#1. Anti-virus programs are generally ineffective
#2. Your firewall faces the wrong way
#3. You are the weakest link in the Cloud
#4. Advising your employees not to open emails from “strangers” is counter-productive
#5. Encrypting your company’s portable devices isn’t enough
Many small-to-medium (SMB) sized businesses believe that they aren’t important or large enough to be targeted by hackers. Unfortunately, that’s not the case. Smaller companies in general have fewer resources to spend on defending their networks, yet they have substantial assets that hackers can take. As larger organizations adopt better cyber defenses, many hackers specifically target SMBs as easier targets.
If a hacker targets an SMB, the risks are great. When a hacker intrudes into a business network, they may be able to steal and illegally use customer data, lift employee information (including social security numbers and payroll information) and empty the company’s bank account. In addition to these direct losses, a hacker can use the SMB’s network to attack other targets such as the SMB’s business partners and customers. These consequential third party losses can obliterate goodwill and expose the SMB to costly litigation.
Hacking is becoming an increasingly serious threat to every type of business. Computer virus source code is readily available on the Internet, sometimes for free, making new malware easier to create by professional cyber criminals and “wannabe” hackers alike. New malware is appearing at an estimated rate of 80,000 instances per day.
To learn more read the full white paper. We’ll talk about the five things hackers don’t want SMBs to know. We’ll pinpoint what hackers look for when choosing a company to attack. We’ll reveal the damage that they can do. Then, we’ll offer some practical steps that SMBs can take immediately to protect their organizations from outside intrusion.
In yet another laptop data breach incident, Riverside County Regional Medical Center in Riverside, California reported that a lost laptop containing Personally Identifiable Information (“PII”) and Protected Health Information (“PHI”) for about 7,900 patients went missing in December 2014. According to a letter filed with the California State Attorney General, potentially exposed PII and PHI information may have included Social Security Numbers, demographic information (such as name or date of birth), medical record number, diagnosis, treatment, and other medical information. Ironically, breaches involving laptops are highly preventable with the use of encryption technology.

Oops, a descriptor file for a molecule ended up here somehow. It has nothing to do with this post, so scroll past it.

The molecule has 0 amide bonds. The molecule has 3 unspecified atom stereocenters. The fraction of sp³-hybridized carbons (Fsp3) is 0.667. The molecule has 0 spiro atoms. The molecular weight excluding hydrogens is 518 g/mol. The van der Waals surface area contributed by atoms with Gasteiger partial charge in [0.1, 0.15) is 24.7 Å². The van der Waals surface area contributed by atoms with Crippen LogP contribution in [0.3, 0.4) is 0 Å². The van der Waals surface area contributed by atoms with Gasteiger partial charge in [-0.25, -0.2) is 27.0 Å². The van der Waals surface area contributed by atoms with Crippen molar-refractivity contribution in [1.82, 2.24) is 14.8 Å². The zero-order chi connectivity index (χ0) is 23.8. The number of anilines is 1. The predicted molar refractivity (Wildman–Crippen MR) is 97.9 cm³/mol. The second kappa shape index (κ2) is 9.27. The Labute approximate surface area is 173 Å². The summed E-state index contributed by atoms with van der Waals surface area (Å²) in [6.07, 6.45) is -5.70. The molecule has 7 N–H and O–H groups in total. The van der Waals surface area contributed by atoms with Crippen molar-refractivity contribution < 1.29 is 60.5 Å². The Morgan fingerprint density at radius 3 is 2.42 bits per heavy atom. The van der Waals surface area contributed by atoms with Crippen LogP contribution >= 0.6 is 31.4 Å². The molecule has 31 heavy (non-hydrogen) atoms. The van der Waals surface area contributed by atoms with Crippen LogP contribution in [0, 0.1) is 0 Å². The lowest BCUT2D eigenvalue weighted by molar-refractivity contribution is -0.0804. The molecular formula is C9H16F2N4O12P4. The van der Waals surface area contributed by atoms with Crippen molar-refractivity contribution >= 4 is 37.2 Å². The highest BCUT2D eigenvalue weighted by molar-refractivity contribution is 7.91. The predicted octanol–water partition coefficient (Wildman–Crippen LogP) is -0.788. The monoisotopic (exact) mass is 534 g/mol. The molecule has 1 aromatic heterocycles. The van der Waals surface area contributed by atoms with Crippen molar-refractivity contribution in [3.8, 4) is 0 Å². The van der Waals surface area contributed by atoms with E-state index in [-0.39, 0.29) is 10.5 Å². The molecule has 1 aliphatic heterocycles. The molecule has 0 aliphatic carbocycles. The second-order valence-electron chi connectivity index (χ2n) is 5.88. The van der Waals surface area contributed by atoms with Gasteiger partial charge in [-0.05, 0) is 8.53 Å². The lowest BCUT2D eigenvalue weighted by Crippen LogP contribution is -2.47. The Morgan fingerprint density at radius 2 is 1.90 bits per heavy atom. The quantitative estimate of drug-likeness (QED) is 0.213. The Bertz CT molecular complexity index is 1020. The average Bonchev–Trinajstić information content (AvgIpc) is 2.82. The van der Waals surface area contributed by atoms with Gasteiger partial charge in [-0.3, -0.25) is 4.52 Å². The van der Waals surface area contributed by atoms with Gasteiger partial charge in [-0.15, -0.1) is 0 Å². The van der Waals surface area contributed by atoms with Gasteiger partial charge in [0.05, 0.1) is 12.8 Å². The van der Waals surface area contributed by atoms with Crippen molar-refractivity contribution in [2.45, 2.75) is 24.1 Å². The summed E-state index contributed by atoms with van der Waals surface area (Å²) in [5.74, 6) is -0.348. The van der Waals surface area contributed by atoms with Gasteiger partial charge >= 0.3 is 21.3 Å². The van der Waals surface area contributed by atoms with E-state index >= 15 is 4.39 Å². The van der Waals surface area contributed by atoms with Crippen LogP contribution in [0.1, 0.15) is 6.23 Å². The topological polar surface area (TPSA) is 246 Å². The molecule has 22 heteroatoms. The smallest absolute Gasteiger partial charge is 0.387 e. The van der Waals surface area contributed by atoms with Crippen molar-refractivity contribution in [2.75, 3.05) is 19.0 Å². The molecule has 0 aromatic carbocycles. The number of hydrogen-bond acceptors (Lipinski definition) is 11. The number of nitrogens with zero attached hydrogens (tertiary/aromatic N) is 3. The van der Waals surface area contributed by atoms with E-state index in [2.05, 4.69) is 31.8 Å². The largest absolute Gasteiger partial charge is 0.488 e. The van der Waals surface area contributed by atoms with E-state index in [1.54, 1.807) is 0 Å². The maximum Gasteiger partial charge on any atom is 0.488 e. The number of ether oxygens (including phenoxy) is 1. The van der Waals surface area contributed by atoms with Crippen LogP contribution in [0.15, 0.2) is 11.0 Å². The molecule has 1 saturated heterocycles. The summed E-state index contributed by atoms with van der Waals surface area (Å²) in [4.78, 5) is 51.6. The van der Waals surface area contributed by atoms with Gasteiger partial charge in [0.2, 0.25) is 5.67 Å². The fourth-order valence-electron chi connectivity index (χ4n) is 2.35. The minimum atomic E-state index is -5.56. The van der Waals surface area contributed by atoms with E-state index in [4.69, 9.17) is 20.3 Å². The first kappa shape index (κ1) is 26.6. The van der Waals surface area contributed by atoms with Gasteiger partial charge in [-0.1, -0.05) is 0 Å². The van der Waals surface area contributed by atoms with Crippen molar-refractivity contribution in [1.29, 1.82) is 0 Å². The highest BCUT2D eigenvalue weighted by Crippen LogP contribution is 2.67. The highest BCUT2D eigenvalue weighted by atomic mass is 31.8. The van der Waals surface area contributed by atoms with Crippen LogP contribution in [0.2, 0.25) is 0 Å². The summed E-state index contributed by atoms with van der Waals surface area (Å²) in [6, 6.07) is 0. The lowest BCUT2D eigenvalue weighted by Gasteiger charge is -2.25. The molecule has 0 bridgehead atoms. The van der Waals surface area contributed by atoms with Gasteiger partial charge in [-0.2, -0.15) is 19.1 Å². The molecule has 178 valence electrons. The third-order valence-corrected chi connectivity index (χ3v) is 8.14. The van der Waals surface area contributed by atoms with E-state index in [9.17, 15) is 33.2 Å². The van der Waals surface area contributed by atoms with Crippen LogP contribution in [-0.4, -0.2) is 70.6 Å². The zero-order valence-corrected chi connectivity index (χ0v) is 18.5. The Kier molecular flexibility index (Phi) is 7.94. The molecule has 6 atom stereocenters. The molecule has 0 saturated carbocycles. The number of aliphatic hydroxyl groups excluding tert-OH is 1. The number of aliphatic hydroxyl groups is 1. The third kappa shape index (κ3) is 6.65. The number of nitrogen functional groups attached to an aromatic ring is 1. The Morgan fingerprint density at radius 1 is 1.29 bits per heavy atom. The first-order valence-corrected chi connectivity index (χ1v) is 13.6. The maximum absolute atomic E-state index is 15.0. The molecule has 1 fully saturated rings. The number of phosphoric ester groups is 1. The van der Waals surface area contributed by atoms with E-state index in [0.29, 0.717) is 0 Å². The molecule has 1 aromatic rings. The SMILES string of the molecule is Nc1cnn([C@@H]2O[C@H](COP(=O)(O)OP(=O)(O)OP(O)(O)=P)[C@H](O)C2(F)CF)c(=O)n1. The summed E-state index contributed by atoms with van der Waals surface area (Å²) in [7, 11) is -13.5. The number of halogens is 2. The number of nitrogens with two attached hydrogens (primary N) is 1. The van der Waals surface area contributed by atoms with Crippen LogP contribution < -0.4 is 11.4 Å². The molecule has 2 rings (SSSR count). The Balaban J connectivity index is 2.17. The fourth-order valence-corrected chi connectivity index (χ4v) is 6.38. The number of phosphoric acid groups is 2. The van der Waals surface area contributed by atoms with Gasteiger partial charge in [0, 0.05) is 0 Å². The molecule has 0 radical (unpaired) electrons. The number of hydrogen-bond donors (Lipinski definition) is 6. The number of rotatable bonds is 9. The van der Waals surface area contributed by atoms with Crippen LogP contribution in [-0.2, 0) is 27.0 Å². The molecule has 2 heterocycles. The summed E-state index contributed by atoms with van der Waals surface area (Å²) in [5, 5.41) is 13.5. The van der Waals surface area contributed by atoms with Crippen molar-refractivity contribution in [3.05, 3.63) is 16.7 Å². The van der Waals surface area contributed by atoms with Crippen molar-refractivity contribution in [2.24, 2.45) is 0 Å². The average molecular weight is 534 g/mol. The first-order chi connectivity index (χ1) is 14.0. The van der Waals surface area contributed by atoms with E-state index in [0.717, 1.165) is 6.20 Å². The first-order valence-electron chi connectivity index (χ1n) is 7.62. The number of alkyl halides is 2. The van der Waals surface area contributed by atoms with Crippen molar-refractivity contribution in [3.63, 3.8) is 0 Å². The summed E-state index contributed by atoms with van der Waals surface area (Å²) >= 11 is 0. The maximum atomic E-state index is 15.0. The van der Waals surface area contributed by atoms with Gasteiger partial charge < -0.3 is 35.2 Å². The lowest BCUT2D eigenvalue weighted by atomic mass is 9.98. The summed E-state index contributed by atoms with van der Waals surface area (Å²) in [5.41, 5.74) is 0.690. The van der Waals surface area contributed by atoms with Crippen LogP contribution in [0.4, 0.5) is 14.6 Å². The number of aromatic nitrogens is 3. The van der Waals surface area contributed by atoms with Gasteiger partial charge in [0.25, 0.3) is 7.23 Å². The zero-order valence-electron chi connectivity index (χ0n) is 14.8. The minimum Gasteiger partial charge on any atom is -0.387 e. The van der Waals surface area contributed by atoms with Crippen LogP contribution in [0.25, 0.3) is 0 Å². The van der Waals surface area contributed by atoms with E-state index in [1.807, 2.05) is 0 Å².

Encryption is the conversion of electronic data into another form, called ciphertext, which cannot be easily understood by anyone except authorized parties. To read the data, you need to use a key or password to unencrypt the data. Crucially, under the California Breach Notification Law SB 1386, and most other state breach notification laws, the fact that lost data was properly encrypted will avoid the need for public notification.
It’s therefore highly important to confirm that any device in use by an organization is actually encrypted.
Encryption typically operates in the background
On laptops or desktops, installed encryption products typically function in the background. For example, a billing analyst using an encrypted desktop may interact with billing software, Microsoft Excel and email throughout a business day to complete work. This analyst may only encounter encryption while logging in at the beginning of a day and may not realize encryption is present. While some products such as Microsoft BitLocker employ a lock symbol next to a drive icon to indicate the presence of active encryption, most encryption products bury the status of encryption in an operating system menu or within software. Determining whether encryption is present and active are two distinct steps that require knowledge about a computer’s operating system and the ability to search a computer.
BitLocker Enabled in Microsoft Windows
How to Tell Whether Encryption is Present?
Ideally, encryption should be installed so that it protects an entire hard drive—“whole disk encryption” — and not just specific folders or email — “file-level encryption”. In newer computers, encryption is often integrated in the operating system (such as the encryption products built into Apple’s new operating system Yosemite or Microsoft’s Windows 7 and up). Encryption may be set-up for default installation (i.e., a user has to de-select encryption during computer set-up).
1. Determine the version of operating system (“OS”).
- Windows. Right click on the computer icon in a Windows folder view and click on Properties. (The computer icon may be labeled “Computer” or “This PC”.) Locate the Windows edition. See http://windows.microsoft.com/en-us/windows/which-operating-system.
OS Type: Microsoft Windows 8.1
- Apple. Go to the Apple menu in the menu bar and click on About This Mac. The Mac OSX version is under OSX. Refer to http://support.apple.com/en-us/HT201260.
OS Type: Apple OSX Versions